The High Window’s Resident Artist: Spring 2023

Carla 3 cropped


With this new issue of The High Window we bid farewell to Rowena Sommerville, whom I would like to thank for the excellent contribution she made to the journal last year. However, I would also like to take the opportunity to welcome the poet and artist, Carla Scanaro D’Antonio, as our new Resident Artist for 2023. Carla’s poetry and reviews have appeared regularly in The High Window and her first full-length collection, Workwear, was published by The High Window Press in Winter 2022.



My relationship with art started at a very young age. I was only two and a half years old when I drew a human figure complete with a body, arms, legs and a face, one eye, a nose and a mouth. My mother was flabbergasted; she thought it was brilliant and encouraged and praised my artwork from then on. She also taught me to crochet and knit when I was a kid, a passion that developed over the years. At primary, middle and secondary school I had art sessions, and there was history of art at secondary school as well. I studied modern and contemporary art at university, but my degrees mainly focused on language and literature, English, Italian and French. I was an English teacher in Italy, and when I moved to England in 2007, I worked as an Italian teacher in adult education, secondary state schools and international schools. I am good at foreign languages and love travelling abroad. My main passion is literature and I am a voracious reader. [CSd’A]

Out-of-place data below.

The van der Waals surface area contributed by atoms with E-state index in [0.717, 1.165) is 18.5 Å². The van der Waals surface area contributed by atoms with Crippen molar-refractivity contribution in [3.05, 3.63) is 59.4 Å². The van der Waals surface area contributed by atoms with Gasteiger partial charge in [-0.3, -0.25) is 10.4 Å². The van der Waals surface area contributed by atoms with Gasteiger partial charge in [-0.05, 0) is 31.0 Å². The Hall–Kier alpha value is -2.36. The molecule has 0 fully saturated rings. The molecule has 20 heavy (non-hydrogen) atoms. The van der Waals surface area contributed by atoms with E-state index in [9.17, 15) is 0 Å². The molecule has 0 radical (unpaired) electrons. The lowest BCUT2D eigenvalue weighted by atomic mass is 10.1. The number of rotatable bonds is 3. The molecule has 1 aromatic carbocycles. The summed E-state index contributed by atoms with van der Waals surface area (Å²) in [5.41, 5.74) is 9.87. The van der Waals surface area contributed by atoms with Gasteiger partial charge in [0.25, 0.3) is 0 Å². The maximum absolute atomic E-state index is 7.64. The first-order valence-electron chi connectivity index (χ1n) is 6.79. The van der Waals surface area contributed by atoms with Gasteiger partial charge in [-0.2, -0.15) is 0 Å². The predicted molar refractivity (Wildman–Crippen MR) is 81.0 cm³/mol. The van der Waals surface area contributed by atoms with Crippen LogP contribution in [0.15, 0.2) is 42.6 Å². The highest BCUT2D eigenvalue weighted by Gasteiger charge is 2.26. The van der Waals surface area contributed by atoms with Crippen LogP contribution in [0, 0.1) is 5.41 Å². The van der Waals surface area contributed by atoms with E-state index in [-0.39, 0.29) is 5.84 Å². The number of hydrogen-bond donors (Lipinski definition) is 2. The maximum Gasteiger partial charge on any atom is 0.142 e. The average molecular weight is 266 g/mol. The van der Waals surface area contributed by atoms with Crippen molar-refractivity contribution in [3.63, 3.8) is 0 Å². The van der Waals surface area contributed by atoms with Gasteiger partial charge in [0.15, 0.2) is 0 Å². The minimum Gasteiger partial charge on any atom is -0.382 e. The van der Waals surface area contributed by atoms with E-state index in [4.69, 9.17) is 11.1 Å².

Human figure


When I was young, I enjoyed visiting museums in Rome such as Galleria Borghese and Galleria d’Arte Contemporanea. I made sketches and studied modern and contemporary painters. In my university years, I travelled to Paris, London and Edinburgh several times and visited all the art museums there too. In Italy I attended life drawing sessions at the Accademia di Belle Arti in via di Ripetta with Giulio Turcato and workshops in the studios of Luciana Fortini and Mario Santini. I used to practise drawing in a traditional way and mainly used tempera and oil, painting still lives, trees and landscapes in a figurative style. Completing a picture took ages as I paid attention to minute details.


carla pic 2 cropped


When I moved to England, I had the opportunity to attend art classes organised by Lancaster University and Dallam School (their adult community courses) in south Cumbria, where I taught Italian too. My mind was opened up to new techniques and styles. I learned how to use watercolours and different media, mixed watercolour with ink, used oil pastels, Inktense blocks, soft pastels, Artbars, Brusho and all kinds of watercolour pencils, experimented with collage and composed art journals that mixed different media. Attending these classes was a revelation that unleashed my creativity and an exciting experience that is still going on. I am still in contact with Janette Phillips, who lives in Milnthorpe, and follow her courses online ( I also followed Shirley Trevena’s online tutorials ( ) and took part in craft and art trails and fairs in the north such as the Silverdale and Arnside Art and Craft Trail and I am currently part of the Surrey Artists Open Studios; my profile can be found here: I am also a member of Woking Art Society and take part in their demo workshops as well as exhibitions in Mercia Walk and at The Lightbox in Woking. I also follow Hannah Bruce’s activities ( Her studio is in Knaphill and she is involved in several projects in the area.